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Vegetable Oil

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In this Lesson you will Learn

  1. What is vegetable oil?
  2. What are different types of vegetable oil? How are they different?
  3. Is vegetable oil healthy?
 

"Vegetable oil" can refer to a variety of plant-based oils, including canola oil, sunflower oil, peanut oil, and olive oil. Products sold as "vegetable oil", however, are typically just soybean oil, or a blend of soybean oil and other vegetable oils.1

Vegetable oils have varying smoke points (i.e. the temperature at which they literally start to smoke—and, worse, degrade). Thus, different vegetable oils are best suited for different purposes in the kitchen. For example, refined canola oil can be heated up to about 400 °F (204 °C), while flax seed oil can only be heated to about 225 °F (107 °C).2

Smoke Points

Fat Smoke Point in °F
Refined Avocado Oil 520
Refined Safflower Oil 510
Refined Grape Seed Oil 485
Refined Olive Oil 465
Clarified Butter/Ghee 450
Refined Corn Oil 450
Refined Peanut Oil 450
Refined Soybean Oil 450
Refined Sunflower Oil 440
Refined Canola Oil 400
Lard 400
Virgin Avocado Oil 375-400
Unrefined Sesame Oil 350
Butter 350
Virgin Coconut Oil 350
Extra-Virgin Olive Oil 325-375
Refined Flax Seed Oil 225

Data From: Culinary Nutrition: The Science and Practice of Healthy Cooking and Serious Eats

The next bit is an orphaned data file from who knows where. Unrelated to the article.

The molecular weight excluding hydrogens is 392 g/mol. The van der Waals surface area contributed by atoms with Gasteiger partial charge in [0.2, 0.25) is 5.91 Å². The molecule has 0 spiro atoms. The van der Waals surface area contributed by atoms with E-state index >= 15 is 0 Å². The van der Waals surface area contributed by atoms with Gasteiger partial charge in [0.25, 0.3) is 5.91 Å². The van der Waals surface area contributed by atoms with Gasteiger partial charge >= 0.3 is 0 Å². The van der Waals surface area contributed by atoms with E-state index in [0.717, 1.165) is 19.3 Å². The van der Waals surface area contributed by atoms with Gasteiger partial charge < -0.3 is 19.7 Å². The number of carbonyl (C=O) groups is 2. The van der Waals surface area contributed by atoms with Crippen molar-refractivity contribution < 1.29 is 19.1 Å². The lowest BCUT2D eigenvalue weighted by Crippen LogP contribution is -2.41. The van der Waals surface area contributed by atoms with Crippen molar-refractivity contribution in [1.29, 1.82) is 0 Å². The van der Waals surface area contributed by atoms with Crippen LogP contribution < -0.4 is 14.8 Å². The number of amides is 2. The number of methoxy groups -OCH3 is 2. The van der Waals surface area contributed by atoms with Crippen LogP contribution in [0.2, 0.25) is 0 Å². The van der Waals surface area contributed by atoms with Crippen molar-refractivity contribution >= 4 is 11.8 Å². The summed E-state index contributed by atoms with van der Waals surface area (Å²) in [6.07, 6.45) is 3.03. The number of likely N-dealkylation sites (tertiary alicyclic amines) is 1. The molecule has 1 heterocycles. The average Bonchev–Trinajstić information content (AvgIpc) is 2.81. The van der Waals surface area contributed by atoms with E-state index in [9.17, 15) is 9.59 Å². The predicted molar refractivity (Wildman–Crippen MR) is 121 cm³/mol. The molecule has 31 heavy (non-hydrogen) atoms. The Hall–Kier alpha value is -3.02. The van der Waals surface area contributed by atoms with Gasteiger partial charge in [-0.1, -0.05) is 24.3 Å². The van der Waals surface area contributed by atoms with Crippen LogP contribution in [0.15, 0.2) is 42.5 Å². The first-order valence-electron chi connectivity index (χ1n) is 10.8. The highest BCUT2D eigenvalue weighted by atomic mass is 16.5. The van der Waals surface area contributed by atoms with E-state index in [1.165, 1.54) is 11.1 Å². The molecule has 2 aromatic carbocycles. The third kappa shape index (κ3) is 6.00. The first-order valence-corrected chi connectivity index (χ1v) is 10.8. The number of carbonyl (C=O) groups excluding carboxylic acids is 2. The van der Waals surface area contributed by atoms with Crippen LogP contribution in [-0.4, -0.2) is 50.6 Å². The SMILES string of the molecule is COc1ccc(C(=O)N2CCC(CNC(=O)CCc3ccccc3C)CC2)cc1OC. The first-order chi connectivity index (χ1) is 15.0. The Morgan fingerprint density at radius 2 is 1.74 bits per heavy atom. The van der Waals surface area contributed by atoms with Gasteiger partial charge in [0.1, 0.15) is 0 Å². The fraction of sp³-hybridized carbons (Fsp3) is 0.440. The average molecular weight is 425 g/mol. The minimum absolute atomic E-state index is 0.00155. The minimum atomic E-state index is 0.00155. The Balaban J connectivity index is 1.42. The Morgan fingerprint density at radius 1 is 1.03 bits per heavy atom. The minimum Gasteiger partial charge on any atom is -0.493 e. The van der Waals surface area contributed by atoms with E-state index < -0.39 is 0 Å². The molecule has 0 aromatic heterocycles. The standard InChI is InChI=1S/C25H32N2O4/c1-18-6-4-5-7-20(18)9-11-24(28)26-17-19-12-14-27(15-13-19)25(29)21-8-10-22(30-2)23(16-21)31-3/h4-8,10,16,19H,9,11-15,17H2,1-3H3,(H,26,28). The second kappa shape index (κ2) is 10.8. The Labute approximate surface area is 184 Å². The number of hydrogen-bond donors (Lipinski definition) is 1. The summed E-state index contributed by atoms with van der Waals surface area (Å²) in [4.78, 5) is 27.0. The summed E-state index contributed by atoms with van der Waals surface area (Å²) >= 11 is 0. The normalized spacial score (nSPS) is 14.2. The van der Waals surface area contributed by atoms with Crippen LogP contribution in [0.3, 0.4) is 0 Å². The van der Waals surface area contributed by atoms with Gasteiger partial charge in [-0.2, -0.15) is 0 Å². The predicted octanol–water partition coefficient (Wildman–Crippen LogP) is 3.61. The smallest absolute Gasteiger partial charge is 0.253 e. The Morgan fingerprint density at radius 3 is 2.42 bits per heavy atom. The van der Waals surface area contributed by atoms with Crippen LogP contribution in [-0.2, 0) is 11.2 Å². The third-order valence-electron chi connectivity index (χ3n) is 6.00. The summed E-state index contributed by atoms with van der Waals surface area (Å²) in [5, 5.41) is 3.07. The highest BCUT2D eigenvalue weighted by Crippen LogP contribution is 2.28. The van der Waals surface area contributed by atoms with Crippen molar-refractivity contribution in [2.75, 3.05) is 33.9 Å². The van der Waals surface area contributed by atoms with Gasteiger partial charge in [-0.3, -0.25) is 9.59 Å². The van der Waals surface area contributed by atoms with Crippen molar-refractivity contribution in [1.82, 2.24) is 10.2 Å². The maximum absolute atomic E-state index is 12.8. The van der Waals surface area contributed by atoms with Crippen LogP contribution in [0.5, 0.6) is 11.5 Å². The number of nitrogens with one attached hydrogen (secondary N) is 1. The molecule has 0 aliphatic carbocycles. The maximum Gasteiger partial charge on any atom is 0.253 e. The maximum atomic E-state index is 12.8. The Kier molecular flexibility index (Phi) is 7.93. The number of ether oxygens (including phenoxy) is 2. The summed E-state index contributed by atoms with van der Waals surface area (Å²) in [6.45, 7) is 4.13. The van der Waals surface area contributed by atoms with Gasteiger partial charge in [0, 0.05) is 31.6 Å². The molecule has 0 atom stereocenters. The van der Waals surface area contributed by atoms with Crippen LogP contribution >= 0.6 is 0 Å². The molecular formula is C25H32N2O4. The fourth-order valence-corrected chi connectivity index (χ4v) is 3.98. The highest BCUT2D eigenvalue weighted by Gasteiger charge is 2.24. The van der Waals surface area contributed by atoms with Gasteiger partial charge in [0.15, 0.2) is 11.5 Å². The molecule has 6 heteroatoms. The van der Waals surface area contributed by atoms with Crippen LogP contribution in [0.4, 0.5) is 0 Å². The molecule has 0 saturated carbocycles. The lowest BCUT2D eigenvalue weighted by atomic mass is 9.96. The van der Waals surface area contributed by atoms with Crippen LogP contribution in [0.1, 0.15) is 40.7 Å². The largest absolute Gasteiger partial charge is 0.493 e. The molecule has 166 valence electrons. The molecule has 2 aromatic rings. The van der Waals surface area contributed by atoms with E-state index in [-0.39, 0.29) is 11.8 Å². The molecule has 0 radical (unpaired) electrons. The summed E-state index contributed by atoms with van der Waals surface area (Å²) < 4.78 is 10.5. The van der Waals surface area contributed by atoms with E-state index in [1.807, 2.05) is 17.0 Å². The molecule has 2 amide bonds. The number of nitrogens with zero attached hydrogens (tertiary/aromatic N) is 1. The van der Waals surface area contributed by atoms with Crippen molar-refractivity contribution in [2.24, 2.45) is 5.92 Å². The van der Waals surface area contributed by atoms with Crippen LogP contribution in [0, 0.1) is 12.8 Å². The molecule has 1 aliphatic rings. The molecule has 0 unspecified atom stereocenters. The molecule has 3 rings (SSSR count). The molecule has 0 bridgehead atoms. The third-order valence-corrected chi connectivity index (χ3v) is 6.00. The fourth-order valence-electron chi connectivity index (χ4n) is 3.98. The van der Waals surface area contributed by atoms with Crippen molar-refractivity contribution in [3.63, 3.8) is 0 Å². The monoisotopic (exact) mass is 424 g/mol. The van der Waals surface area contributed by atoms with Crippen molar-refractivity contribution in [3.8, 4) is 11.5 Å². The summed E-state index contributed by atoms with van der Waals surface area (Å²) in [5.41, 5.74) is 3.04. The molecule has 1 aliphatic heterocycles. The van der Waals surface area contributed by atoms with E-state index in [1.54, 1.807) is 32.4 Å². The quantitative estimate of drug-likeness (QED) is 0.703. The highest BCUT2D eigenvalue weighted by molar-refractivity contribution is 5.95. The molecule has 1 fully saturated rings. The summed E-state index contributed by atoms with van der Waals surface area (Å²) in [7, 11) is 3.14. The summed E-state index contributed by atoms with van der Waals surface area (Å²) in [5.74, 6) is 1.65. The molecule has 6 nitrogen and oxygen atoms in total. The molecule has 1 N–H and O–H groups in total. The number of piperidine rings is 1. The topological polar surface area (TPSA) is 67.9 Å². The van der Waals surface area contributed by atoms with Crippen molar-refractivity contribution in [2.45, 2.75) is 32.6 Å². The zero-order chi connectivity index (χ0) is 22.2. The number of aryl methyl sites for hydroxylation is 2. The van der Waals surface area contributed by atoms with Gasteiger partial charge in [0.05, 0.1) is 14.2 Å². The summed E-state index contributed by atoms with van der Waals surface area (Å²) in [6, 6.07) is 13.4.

Note: the values above vary depending on if and how the fat/oil has been refined.

Vegetable oils also contain different amounts of fats—saturated, monounsaturated, and polyunsaturated (which include the famous omega-6 and omega-3 fatty acids). The different fat compositions of cooking oils means they also have different impacts on our health.

Olive oil, canola oil, and other oils low in saturated fat have been promoted as the healthiest cooking fats for many years. Recent studies have suggested, however, that saturated fats may not be quite as detrimental to our health as previously thought. 3 Moreover, recent studies have even suggested that vegetable oils low in saturated fat, but much higher in omega-6 fatty acids than omega-3 fatty acids may actually increase the risk of heart disease. In light of these findings, it might be advisable to avoid corn, safflower, and sunflower oils.4

All that said, it seems like a reasonably healthy approach to use a mixture of cooking fats high in saturated fat (e.g. butter and coconut oil) and cooking oils that are both low in saturated fat and high in omega-3 fatty acids (e.g. flax, canola, and olive oils). Note: according to the Non-GMO Project, about 90% of the canola oil in the United States is made from genetically modified rapeseed, so if this issue is important to you be sure to buy certified organic or certified GMO-free canola oil.5

Nutrition DNA

The nutrition DNA of vegetable oil. For example, you can see that 1 tablespoon vegetable oil covers 72% of your daily need of Saturated Fat and 22% of the recommended Fat intake. Hover over the bars to see which nutrient is covered.

Sources

  1. CHOW: Vegetables in Vegetable Oil
  2. Culinary Nutrition: The Science and Practice of Healthy Cooking
  3. NPR: Saturated Fat Guidelines Reconsidered
  4. CBC Canada about heart healthy oil claims
  5. Non-GMO Project
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Takeaways

  1. Vegetable oils are any plant-derived oils, including canola oil, sunflower oil, peanut oil, and olive oil. Products sold as "vegetable oil" are typically just soybean oil.
  2. Vegetable oils with high smoke points are best for high temperature cooking.
  3. The healthiest vegetable oils are low in saturated fat and high in omega-3 fatty acids, such as flax seed oil, canola oil, and olive oil.
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